By Hamil R. Harris
In the middle of the night, 14-year-old Emmett Till was snatched from his great uncle’s home in Drew, Mississippi. Then an angry White mob beat, tortured and then shot Till before they used wire to connect a fan blade to his head to sink his young body to the bottom of the Tallahatchie River.
The brutal lynching of Emmett Till on August 28, 1955 was on the mind of 13-year-old Yolanda Rene King at the March On Washington for Voting Rights rally Saturday, Aug. 28. During her speech, Martin Luther King’s only grandchild asked for a moment of silence in honor of Till, who she said, “was about my age.”
Only blocks away from where she stood, a brand new exhibit was about to pay homage to that same memory. Although thousands have filed past the casket of Emmett Till displayed at the Smithsonian’s Museum of African American History and Culture, on September 3, a new exhibit opened in “Flag Hall” of the Smithsonian’s Museum of American History that shows the recently bullet-riddled road markers where Till’s body was found. This is desecration that starkly indicates the level of racism and White supremacy still infesting America.
“These signs were part of a long-standing history that has intentionally been suppressed and in some ways attacked,” said Tsione Wolde-Michael, 34, the Smithsonian’s curator for African American Social Justice. She added, “The community has shown its resilience in erecting a new sign every time it is shot up.”
Wolde-Michael continues, “Till’s murder and open-casket funeral became a catalyst for the civil rights movement…And now in what would have been Emmett Till’s 80th year, this vandalized sign demonstrates the ways histories of racism and violence continue into the present.
Our Mississippi community partners have continuously risked their lives to commemorate and interpret this history, and we are honored with the trust they have placed in the Smithsonian to steward the sign and bring its story along with Emmett’s to the public.”
The Smithsonian’s National Museum of American History opened “Reckoning with Remembrance: History, Injustice and the Murder of Emmett Till” as a monthlong display of the bullet-ridden sign that was placed by the Tallahatchie River in Mississippi in remembrance of Emmett Till beginning Sept. 3.
Smithsonian Curator Nancy Bercaw said Jerome G. Little, who died in 2011, pioneered the effort to preserve the Till story and the signs. He was the first African-American to serve as the president of the Tallahatchie County Board of Supervisors.
“The signs were shot up, people defaced them with acid. But every time the Emmett Till Memorial Commission pulled themselves together and raised the funds and put up another sign,” Bercaw said. After Little died, his friend, Jesse Jaynes-Dimming has been working with the Emmett Till Memorial Commission to keep Till’s legacy alive.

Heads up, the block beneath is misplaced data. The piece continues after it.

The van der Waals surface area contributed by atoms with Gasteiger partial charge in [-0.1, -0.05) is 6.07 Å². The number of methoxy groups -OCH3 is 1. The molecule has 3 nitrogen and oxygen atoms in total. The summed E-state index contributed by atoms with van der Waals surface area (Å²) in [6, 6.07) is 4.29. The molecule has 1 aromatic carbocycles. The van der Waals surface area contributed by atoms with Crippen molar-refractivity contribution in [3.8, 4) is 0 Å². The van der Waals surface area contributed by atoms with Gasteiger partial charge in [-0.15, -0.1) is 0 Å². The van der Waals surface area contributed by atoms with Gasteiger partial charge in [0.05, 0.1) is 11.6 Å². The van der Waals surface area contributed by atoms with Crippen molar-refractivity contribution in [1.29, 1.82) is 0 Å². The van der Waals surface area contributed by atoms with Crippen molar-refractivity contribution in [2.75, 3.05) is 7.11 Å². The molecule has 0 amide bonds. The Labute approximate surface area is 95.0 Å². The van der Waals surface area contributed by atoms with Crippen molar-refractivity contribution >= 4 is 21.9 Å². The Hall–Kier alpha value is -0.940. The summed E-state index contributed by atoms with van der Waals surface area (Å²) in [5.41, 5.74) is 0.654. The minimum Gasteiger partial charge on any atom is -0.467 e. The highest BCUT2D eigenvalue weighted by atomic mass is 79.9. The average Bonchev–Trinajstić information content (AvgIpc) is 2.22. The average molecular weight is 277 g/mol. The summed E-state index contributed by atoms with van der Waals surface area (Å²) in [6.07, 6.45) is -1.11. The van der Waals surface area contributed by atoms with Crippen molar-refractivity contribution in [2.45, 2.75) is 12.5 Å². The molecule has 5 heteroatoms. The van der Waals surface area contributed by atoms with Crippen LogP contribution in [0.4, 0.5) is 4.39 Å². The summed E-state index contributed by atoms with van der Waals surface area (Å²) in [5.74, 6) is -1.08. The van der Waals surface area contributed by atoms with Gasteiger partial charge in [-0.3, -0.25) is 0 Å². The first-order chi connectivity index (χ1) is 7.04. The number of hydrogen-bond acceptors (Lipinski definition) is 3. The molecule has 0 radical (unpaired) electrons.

Wolde-Michael said that In 2019 she and a group of historians traveled across Mississippi looking to learn more about the Emmett Till sign story. The reception was positive toward having the national exhibit. “This is about establishing long-term relationships in the community. This is just the beginning.”
The sentiment is mutual. “We are thrilled to partner with the Smithsonian National Museum of American History,” said Patrick Weems, executive director of the Emmett Till Interpretive Center in Money.
“The citizens of Tallahatchie County have struggled to keep Till’s memory on the physical and cultural landscape. We are honored that the Smithsonian has taken an interest in this important American story.”
The exhibit is deliberately placed in the museum’s most prominent location, across from the Star-Spangled Banner exhibition at the building’s center. The Till sign works to preserve the memory of an African American boy’s murder while demonstrating the ongoing nature of anti-Black violence in America.
In 2008, the Emmett Till Memorial Commission erected nine historical markers to commemorate Till, but the signs have been stolen, riddled with bullets or thrown in the river. The 317 bullet punctures on the sign collected by the museum, the second of four placed at the river site, serve as a reminder that the racism that caused Till’s death still exists today. The commission erected a new bullet-proof marker in 2019 and donated this historical marker to the museum.
“The National Museum of American History is deeply honored to collaborate with the Tallahatchie community to preserve and present the legacy of Emmett Till,” said Anthea M. Hartig, Ph.D., Elizabeth MacMillan director of the National Museum of American History.
“The history of racial violence is often erased and highly contested in the battle to define American memory, and this vandalized sign demonstrates the ramifications of ongoing efforts of remembrance and social justice. Racism does not only reside in the past. It inhabits our lived reality.”
The installation of the Till Historical Marker is part of the museum’s new vision outlined in its strategic plan, which is centered in outreach and commitment to communities and provides a place for people to explore the complexity of the country’s shared history.
“The Emmett Till Memorial Commission has been working for 15 years to change the physical and cultural landscape of Tallahatchie County, Mississippi, and the road to remember has not been easy,” said Weems. “So it is with great appreciation that we are partnering with the Smithsonian to honor and remember Emmett Till and the struggle that our community has faced to commemorate his life and legacy and to create the conditions for racial healing.”
The Museum is located on D.C.’s Constitution Avenue N.W. between 12th and 14th streets. Access information can be found at Americanhistory.si.edu or by calling 202-633-1000.